Black Gold Jewelry: A Complete Guide

black gold jewelryBlack gold is a type of gold artificially blackened through various techniques. Like white gold or rose gold, black gold is another option for gold jewelry colors outside the traditional yellow. 

If you love all black everything, black gold jewelry may be the perfect choice for you. This gold shade brings an edgy, unconventional style that’s also sophisticated.

Is black gold a real gold? Sort of. Natural gold only occurs in yellow. Just like white gold or rose gold, black gold does not occur naturally; it must be altered to gain this color. But the gold base that is blackened is real gold. 

Today, we’ll teach you all about black gold jewelry, how it compares to other black metals, how much it costs, and how to take care of it. 

Black Gold Jewelry

What Is Black Gold? 

Although “black gold” is a common term used for oil or petroleum, it also refers to a colored gold. 

Gold doesn’t occur naturally with black coloring. In fact, every gold outside of yellow gold must be altered to take on a new color. 

For instance, rose gold is created by mixing yellow gold (the natural form) with copper, often in a 75 percent gold to 25 percent copper mixture to create 18K rose gold.  On the other hand, white gold can be created by mixing yellow gold with metals like nickel, zinc, palladium, or a combination of these. 

When you mix gold with other metals, it becomes an alloy. The additional metals you choose to mix in and the technique used to combine the metals determine the gold’s new color. 

What is black gold made of? It depends on the technique, which we’ll cover next. 

how is black gold jewelry made

How Is Black Gold Made?

In terms of alloys, jewelers may add cobalt, rhodium, ruthenium, or a combination of these to gold to create to black gold.

There are a few different methods for creating black gold. The most popular method is electroplating, which we’ll cover first.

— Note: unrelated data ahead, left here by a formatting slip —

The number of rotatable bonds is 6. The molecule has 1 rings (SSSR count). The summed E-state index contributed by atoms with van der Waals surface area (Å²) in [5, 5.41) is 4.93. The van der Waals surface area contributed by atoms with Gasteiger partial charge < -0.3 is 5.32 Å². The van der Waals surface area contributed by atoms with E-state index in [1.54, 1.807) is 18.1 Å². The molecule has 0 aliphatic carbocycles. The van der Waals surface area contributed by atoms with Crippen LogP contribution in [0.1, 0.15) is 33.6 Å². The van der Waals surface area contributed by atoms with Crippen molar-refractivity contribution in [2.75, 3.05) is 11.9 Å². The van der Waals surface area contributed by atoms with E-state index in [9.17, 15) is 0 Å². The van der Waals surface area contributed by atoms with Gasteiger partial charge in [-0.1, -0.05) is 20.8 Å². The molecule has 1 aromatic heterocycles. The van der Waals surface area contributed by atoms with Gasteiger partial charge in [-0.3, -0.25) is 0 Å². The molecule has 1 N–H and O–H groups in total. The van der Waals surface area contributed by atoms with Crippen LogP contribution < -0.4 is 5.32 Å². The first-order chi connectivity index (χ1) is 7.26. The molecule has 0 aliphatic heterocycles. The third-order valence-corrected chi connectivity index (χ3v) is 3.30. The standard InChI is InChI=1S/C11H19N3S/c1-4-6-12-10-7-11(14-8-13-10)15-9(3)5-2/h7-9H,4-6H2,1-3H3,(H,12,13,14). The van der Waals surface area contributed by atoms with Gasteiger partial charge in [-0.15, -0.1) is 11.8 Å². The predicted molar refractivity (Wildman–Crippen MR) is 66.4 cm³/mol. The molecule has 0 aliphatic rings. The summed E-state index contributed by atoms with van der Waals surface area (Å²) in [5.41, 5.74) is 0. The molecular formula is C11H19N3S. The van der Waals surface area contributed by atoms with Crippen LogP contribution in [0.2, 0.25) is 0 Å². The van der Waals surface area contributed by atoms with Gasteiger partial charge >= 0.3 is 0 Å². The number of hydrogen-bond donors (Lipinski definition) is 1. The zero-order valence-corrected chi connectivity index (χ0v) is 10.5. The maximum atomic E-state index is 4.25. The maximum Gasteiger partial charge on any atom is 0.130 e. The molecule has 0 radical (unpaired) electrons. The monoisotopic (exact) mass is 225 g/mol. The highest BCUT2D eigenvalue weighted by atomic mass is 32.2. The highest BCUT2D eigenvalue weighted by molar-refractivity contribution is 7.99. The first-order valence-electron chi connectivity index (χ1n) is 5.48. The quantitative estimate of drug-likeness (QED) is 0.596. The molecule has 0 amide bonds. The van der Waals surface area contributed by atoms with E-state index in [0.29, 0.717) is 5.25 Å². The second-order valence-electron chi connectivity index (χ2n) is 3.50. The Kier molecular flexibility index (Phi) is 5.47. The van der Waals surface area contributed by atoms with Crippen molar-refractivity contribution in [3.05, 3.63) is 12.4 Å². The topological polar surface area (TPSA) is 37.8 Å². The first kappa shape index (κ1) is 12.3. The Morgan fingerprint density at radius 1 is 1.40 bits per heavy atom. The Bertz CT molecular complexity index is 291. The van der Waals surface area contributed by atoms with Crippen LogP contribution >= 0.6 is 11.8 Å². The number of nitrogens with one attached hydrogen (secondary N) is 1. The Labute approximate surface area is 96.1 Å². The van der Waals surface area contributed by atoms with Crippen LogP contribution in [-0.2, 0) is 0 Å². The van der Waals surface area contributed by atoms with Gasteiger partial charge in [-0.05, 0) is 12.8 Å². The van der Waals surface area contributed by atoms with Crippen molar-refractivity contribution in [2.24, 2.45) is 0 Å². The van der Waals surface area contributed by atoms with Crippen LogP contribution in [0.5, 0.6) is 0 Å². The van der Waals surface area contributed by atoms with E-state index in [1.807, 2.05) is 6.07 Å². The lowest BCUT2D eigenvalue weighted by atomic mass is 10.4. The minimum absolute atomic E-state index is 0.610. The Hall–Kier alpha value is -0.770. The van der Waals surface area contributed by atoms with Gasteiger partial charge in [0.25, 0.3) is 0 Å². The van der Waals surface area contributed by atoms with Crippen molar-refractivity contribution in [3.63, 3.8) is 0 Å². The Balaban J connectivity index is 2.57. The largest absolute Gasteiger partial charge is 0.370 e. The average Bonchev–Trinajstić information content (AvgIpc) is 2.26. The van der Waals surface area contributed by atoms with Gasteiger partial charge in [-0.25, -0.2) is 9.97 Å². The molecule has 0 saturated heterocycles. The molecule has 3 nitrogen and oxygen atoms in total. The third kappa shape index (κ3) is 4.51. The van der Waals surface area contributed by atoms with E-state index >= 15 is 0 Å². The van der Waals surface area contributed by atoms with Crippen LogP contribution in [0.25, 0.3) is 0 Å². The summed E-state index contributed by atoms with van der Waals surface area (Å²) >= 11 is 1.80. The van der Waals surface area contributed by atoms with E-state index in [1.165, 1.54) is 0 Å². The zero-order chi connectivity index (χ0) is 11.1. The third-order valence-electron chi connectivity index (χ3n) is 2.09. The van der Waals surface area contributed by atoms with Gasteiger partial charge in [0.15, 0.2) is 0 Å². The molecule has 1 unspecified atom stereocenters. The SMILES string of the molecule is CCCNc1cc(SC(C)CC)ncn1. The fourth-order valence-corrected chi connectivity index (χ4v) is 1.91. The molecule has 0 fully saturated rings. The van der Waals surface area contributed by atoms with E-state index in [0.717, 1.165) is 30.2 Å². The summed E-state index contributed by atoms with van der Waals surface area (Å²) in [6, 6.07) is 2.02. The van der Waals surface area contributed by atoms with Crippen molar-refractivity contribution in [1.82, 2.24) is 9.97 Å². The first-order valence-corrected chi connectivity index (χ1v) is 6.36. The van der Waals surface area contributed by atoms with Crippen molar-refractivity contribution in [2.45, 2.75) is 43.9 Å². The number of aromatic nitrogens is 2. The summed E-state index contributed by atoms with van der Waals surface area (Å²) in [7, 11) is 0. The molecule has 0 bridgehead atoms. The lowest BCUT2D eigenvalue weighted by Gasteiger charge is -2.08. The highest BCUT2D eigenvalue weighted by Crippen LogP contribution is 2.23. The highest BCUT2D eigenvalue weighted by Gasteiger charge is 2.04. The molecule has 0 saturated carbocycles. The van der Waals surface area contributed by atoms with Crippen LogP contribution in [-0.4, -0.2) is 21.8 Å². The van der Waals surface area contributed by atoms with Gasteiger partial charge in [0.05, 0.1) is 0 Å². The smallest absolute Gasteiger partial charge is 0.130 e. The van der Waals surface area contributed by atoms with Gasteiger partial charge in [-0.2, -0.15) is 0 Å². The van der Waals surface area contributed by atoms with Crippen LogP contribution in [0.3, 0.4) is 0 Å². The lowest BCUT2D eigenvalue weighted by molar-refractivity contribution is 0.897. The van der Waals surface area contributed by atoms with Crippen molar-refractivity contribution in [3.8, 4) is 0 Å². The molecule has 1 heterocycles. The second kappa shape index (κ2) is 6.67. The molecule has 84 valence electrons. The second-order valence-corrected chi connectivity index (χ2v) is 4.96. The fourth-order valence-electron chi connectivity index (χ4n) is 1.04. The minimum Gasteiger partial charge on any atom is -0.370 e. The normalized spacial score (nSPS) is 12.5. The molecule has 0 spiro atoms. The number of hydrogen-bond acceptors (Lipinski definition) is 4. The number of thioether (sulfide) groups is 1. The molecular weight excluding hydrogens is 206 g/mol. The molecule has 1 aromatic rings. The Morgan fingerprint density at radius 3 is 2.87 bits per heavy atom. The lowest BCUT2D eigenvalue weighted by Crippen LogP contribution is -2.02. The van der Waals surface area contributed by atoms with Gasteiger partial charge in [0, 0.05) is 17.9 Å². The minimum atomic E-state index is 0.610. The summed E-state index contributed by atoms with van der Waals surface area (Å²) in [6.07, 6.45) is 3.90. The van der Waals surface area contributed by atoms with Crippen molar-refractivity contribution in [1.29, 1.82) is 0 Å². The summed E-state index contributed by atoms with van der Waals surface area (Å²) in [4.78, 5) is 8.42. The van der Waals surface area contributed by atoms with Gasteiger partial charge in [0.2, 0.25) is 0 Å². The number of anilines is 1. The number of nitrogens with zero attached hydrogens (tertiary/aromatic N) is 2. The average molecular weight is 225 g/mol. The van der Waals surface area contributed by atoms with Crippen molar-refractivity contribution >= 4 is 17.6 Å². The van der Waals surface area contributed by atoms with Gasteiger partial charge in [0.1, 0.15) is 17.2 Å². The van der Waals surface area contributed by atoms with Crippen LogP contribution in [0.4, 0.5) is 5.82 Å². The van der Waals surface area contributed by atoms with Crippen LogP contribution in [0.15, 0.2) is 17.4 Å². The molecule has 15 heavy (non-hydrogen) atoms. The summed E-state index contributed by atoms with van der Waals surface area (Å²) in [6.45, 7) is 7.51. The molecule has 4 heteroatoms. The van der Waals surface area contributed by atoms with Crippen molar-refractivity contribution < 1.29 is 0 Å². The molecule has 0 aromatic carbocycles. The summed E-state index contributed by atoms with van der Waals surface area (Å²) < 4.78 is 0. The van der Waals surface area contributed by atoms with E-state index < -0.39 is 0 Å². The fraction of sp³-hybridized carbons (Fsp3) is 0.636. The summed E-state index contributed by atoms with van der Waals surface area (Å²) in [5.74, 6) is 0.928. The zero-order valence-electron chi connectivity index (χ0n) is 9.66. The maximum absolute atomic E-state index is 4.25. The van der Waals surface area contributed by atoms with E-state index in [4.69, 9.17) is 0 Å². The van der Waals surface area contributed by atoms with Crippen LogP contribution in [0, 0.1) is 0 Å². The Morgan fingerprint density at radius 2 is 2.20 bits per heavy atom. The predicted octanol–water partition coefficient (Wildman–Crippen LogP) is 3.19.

Electroplating is also called “electrochemical deposition,” “electrodeposition,” or simply “plating.” Although these terms may sound complex, this method is pretty straightforward. 

The process involves prepping the metal (in this case, gold), then putting it into a solution. This solution contains a new metal that will become a coating on the gold. While the gold is in the solution, the jeweler runs an electric current through it, which allows the new metal’s molecules to bond to the original metal. 

To create black gold, the solution must contain either black rhodium, nickel, or ruthenium. Black rhodium itself is formed by mixing in various alloys like ruthenium, tin sulfade, arsenic trioxide, or tellurium oxide to the rhodium.

The result is a dark gray, black, or gunpowder-colored metal — the exact shade depends on the alloys added to the rhodium. 

The main drawback with electroplating is that it will eventually fade. You can always fix this by getting it replated. 


A less common way to blacken gold is by painting a black liquid onto the gold’s surface. You can use acrylic paint or other paint-like liquids (like a mixture of Duco black paint and Duco thinner) to blacken gold this way. Once it’s dry, you’ll want to seal in the color with a thin varnish, polish, or anti-tarnish spray. 

This type of black gold can chip more easily and it can be difficult to achieve an even color on more ornate jewelry designs, so it’s not the preferred technique for black gold jewelry.